capture

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capture

1. Physics a process by which an atom, molecule, ion, or nucleus acquires an additional particle
2. Geography the process by which the headwaters of one river are diverted into another through erosion caused by the second river's tributaries
3. Computing the act or process of inserting or transferring data into a computer

capture

[′kap·chər]
(aerospace engineering)
The process in which a missile is taken under control by the guidance system.
(astrophysics)
Of a central force field, as of a planet, to overcome by gravitational force the velocity of a passing body and bring the body under the control of the central force field, in some cases absorbing its mass.
(geochemistry)
In a crystal structure, the substitution of a trace element for a lower-valence common element.
(hydrology)
The natural diversion of the headwaters of one stream into the channel of another stream having greater erosional activity and flowing at a lower level. Also known as piracy; river capture; river piracy; robbery; stream capture; stream piracy; stream robbery.
(physics)
A process in which an atomic or nuclear system acquires an additional particle; for example, the capture of electrons by positive ions, or capture of neutrons by nuclei.

capture

i. In flying aircraft, to control aircraft trajectory to intercept and then follow an external radio beam (as in ILS, or instrument landing system).
ii. To detect and lock onto a target by a radar.
iii. In flying, to reach a desired altitude or direction, especially using an autopilot or automatic flight control system.

capture

To acquire text, images, audio and video in their original format. Once captured in the computer, the data are typically edited and converted into another format. See frame grabber, video capture board and screen capture.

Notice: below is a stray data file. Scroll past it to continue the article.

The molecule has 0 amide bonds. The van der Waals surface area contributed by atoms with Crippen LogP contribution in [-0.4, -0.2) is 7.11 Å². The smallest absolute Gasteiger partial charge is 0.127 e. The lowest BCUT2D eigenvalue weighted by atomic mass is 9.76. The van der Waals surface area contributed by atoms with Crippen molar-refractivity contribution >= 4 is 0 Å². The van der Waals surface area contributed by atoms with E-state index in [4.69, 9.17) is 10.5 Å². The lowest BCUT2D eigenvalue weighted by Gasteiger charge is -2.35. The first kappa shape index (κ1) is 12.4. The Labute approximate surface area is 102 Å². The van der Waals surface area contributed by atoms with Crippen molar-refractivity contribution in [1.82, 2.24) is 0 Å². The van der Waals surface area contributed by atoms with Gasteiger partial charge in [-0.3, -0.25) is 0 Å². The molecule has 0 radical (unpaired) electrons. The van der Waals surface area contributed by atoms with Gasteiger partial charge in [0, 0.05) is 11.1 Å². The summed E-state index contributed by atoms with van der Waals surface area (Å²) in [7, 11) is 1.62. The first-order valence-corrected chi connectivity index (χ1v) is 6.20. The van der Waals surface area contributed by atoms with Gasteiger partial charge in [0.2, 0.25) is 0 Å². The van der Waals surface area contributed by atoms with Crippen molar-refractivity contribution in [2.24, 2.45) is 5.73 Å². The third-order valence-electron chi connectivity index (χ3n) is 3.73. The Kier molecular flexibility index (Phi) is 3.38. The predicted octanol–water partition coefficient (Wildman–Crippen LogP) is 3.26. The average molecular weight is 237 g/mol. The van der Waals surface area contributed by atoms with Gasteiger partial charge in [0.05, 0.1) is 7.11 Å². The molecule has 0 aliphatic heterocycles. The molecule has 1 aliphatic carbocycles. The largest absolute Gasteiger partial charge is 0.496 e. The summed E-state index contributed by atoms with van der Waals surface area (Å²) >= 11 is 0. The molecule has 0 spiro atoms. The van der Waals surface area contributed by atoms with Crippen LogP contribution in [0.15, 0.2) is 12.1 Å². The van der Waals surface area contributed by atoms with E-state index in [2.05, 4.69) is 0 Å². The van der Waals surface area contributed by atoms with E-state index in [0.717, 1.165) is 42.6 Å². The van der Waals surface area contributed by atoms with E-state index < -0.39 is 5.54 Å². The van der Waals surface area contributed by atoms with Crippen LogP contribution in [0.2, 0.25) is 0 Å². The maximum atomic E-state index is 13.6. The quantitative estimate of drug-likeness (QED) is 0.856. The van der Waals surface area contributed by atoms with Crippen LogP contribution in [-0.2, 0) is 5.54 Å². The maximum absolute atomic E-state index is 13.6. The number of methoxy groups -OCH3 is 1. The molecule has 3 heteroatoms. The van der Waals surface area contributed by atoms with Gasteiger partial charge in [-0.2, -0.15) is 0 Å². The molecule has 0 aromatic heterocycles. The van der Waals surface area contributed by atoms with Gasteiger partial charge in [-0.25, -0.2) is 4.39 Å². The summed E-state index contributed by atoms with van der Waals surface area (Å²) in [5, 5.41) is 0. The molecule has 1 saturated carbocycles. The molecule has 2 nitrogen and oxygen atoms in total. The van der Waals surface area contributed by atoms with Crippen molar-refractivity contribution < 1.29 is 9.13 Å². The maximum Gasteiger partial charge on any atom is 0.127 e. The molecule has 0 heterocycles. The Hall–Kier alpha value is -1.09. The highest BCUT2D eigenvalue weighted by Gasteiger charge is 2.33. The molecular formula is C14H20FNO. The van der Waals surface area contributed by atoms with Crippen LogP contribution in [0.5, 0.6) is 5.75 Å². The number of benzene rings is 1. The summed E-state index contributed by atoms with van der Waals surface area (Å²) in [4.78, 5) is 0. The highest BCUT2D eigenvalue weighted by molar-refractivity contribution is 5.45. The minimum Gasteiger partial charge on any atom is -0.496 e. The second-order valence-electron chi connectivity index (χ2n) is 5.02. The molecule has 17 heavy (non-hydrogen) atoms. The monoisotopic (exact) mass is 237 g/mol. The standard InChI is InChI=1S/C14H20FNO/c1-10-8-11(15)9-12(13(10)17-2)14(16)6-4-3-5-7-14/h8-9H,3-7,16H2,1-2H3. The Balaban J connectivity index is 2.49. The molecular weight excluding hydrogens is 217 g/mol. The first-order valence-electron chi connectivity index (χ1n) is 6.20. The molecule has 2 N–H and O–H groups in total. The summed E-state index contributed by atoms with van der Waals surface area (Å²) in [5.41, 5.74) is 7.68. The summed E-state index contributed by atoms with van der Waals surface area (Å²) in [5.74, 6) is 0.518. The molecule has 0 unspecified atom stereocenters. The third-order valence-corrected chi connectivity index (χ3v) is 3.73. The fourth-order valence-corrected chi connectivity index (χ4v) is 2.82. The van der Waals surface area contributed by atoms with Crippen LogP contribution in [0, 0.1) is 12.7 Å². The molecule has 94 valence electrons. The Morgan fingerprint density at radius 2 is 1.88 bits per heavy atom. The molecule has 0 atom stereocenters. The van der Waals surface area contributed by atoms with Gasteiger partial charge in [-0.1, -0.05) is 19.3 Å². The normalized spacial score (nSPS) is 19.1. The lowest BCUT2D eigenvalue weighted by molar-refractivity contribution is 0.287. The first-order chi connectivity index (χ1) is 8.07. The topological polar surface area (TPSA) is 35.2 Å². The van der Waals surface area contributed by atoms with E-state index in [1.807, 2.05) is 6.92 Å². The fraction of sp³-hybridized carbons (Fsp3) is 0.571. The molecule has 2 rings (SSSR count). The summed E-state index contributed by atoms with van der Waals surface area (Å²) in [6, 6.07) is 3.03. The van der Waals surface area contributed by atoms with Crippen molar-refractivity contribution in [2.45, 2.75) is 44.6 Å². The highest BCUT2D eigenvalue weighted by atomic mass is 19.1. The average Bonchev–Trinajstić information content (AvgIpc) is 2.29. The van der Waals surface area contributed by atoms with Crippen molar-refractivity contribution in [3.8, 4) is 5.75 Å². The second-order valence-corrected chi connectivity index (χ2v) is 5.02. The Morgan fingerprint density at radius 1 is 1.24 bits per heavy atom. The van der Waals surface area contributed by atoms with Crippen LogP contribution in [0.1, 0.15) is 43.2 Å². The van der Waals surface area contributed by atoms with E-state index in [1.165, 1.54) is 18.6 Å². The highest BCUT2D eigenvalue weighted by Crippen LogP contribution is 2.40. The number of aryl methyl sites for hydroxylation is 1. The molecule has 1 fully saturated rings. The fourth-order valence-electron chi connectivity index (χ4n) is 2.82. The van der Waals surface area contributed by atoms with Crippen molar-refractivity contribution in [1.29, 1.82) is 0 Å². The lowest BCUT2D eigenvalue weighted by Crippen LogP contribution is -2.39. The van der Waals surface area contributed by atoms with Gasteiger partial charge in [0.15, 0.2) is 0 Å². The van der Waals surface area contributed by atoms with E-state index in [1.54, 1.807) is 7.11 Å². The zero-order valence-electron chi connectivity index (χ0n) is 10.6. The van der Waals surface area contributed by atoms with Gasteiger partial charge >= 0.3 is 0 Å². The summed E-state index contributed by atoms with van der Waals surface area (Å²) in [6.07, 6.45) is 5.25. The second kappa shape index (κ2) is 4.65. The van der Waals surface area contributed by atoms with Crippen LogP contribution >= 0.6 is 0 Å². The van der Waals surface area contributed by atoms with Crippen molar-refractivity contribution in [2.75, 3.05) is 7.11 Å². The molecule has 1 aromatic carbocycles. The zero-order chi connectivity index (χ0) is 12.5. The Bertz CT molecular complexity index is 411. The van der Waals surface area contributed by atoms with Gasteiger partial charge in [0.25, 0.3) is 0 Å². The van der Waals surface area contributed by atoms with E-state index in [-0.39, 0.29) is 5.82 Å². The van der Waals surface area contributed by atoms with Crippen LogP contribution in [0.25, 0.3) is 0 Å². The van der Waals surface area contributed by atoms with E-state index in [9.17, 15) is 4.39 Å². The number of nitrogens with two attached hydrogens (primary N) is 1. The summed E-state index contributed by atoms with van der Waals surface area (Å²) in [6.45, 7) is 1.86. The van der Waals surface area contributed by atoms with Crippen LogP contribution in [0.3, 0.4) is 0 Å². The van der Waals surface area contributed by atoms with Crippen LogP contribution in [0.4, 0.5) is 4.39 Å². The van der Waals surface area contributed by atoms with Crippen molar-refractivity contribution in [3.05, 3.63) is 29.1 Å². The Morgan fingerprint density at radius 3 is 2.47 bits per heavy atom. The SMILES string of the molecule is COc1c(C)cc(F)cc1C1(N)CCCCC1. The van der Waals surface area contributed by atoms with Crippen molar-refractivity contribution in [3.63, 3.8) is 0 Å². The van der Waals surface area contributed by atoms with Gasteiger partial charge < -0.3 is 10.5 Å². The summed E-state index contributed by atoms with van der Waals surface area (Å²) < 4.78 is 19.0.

References in periodicals archive ?
Drawing upon the historical and theoretical insights of Part I, this Part evaluates how technological changes reshape contemporary capture theory.
However, the bootleggers and Baptists variation on Capture Theory is a reminder that socially undesirable results can emanate from unlikely collaborations between different, and sometimes very diverse, interest groups.
practice can be based upon capture theory, it must be because local legislative bodies, and subfederal judicial and regulatory institutions, are more susceptible to capture than a state legislature would be.
The codon capture theory follows almost immediately.
What have the capture theory proponents advocated as alternatives to traditional regulation?
In this case, however, the desire of the auditors prevailed over that of the users, consistent with capture theory.
Hovenkamp shows, for example, how interest-group politics and the capture theory cannot explain railroad regulation.
Stigler's capture theory is re-examined as a special case of the multi-interest group regulatory model advocated by Meier.